How we assess:
At Longcause we believe that knowing what each child has achieved and what their next steps are is crucial to helping them to succeed. In order to know this, we regularly assess the children. This happens in different ways:
As a result of accurate assessment, teachers are able to adapt their lessons and the curriculum to make sure they are fully meeting the needs of the children. Additional support would be put in place for any specific needs identified.
How we track pupil progress:
At Longcause we track pupil progress in a range of methods (see Appendix 3):
The Longcause Big 10, are the 10 key factors that we agree can be barriers for children making progress and then we can monitor and evaluate where there is a need for further intervention or support.
The AET framework we have divided into the four areas of the SEND Code of Practice as follows:
All subject leaders are accountable for pupil progress across the school in their subject and we have trackers for every subject area as appropriate for individual children. Entry assessments (Low Stakes Quizzes) are used to baseline what pupils know or don’t know and to support teachers in planning the next sequence of learning. Exit assessments (end quiz) are then one measure of progress at the end of the sequence of learning. We know that pupils at Longcause do not always perform for assessments, so we are also using teacher judgement for progress.
Subject leaders are analysing the progress from the trackers, then triangulating this with book looks, drop ins and talking to individual teachers.
‘The successful implementation of the new National Curriculum requires a radical cultural and pedagogical change…where the focus needs to be on high-quality, in-depth teaching, supported by in-class formative assessment.’ CAWL, 2015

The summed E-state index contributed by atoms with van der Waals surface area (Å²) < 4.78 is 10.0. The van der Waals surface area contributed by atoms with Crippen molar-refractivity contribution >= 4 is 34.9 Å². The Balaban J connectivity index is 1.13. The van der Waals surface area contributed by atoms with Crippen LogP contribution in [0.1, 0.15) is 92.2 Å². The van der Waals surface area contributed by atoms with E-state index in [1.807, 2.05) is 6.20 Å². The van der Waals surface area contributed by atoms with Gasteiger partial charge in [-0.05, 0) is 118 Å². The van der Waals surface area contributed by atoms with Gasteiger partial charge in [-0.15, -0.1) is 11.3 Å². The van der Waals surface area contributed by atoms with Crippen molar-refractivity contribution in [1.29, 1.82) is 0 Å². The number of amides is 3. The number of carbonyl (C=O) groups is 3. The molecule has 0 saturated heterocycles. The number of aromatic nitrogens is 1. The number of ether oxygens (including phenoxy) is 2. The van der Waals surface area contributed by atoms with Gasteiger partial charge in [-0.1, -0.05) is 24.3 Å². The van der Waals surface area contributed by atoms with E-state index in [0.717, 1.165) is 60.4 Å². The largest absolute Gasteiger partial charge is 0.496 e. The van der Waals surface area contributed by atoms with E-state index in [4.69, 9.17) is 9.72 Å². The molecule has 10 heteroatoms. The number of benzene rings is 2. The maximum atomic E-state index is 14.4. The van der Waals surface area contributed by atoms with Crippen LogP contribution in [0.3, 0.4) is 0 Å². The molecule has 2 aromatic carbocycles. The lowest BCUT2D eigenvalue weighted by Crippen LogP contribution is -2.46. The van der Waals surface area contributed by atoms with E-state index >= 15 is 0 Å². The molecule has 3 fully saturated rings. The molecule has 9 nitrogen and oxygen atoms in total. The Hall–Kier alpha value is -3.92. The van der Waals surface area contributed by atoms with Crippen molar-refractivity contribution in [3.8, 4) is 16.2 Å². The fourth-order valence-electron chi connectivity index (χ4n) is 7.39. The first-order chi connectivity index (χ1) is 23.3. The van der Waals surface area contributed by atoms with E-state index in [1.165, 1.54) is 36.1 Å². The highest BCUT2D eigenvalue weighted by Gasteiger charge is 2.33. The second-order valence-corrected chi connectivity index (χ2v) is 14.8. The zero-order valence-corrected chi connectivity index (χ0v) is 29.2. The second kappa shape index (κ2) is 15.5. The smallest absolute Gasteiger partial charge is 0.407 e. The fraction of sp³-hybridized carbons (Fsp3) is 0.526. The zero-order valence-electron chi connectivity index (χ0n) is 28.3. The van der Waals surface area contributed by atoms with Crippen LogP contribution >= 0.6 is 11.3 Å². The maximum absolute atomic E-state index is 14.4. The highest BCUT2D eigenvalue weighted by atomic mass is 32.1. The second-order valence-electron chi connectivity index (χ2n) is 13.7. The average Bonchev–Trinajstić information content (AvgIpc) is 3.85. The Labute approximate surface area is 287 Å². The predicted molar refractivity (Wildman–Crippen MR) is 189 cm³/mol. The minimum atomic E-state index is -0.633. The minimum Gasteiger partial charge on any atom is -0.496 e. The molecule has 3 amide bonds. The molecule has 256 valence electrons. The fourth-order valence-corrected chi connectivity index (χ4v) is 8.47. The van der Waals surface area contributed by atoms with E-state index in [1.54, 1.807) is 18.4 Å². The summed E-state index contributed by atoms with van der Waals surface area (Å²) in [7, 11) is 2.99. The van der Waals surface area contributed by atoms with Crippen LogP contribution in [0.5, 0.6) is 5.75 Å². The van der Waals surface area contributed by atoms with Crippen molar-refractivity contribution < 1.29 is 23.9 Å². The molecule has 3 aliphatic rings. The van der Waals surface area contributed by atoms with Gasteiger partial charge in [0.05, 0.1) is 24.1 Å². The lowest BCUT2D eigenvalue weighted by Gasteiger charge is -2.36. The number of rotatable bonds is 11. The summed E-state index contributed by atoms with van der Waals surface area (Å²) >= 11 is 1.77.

Class teachers track and monitor progress against the Autism Education Trust Framework using a RAG rated system.
At Longcause, pupils within the Early Years Foundation Stage will start their school career within lower than expected phases of development for their age band. We have high expectations of all children regardless of their starting point in school. Using the model expected by OfSTED, we aspire for all pupils to make ‘good’ progress, whereby children progress two phases of development by the end of the year. Progress across the phases of development beyond this would represent ‘Outstanding’ progress for pupils.
We measure progress across Reading using the Read Write Inc scheme as well as the follow on Literacy and Language programme. Progress is captured weekly in progress statements in individual books where appropriate.
In Maths we follow the progression in the White Rose scheme of work and capture progress weekly in progress statements in individual books where appropriate. The subject leader for Maths is responsible for monitoring and tracking individual progress across the whole school for Maths.
We also monitor and track pupil personal development through their Personal Development Plans (PDPs). These are shared with families three times per year, to show small steps towards the bigger EHCP outcomes.
‘… [Assessment] should be used diagnostically to contribute to the early and accurate identification of children and young people’s special educational needs and any requirements for support and intervention. …[Assessment] should consider long-term wider outcomes such as higher education, employment and independent living. Schools should consider meaningful ways of measuring all aspects of progress including communication, social skills, physical development, resilience and independence. CAWL, 2015
Recording and reporting:
How we ensure our judgement is accurate:
What we do with this assessment data:
The main purpose of assessment data is to inform future learning for each child. Teachers and senior leaders use it to ensure that all children and groups (including pupil premium children) receive the education best suited to their needs which will ensure progress is being made and that we are preparing our learners for life after Longcause.
The next steps for the Commission on Assessment without levels, 2015 (CAWL, 2015) shares our own aim for the assessment process: ‘Pupils should develop a better understanding of how they are doing and where they need to target their efforts to progress. This should foster a sense of responsibility for their own learning and should result in more meaningful dialogue between pupil and teacher about the pupil’s attainment and progress’.
Assessment of our pupils is directly linked to our curriculum and this Assessment Policy should be read in conjunction with our Curriculum Policy.
We follow an assessment cycle in order to report to governors and parents at least three times per year. Please see below for the process across an academic year.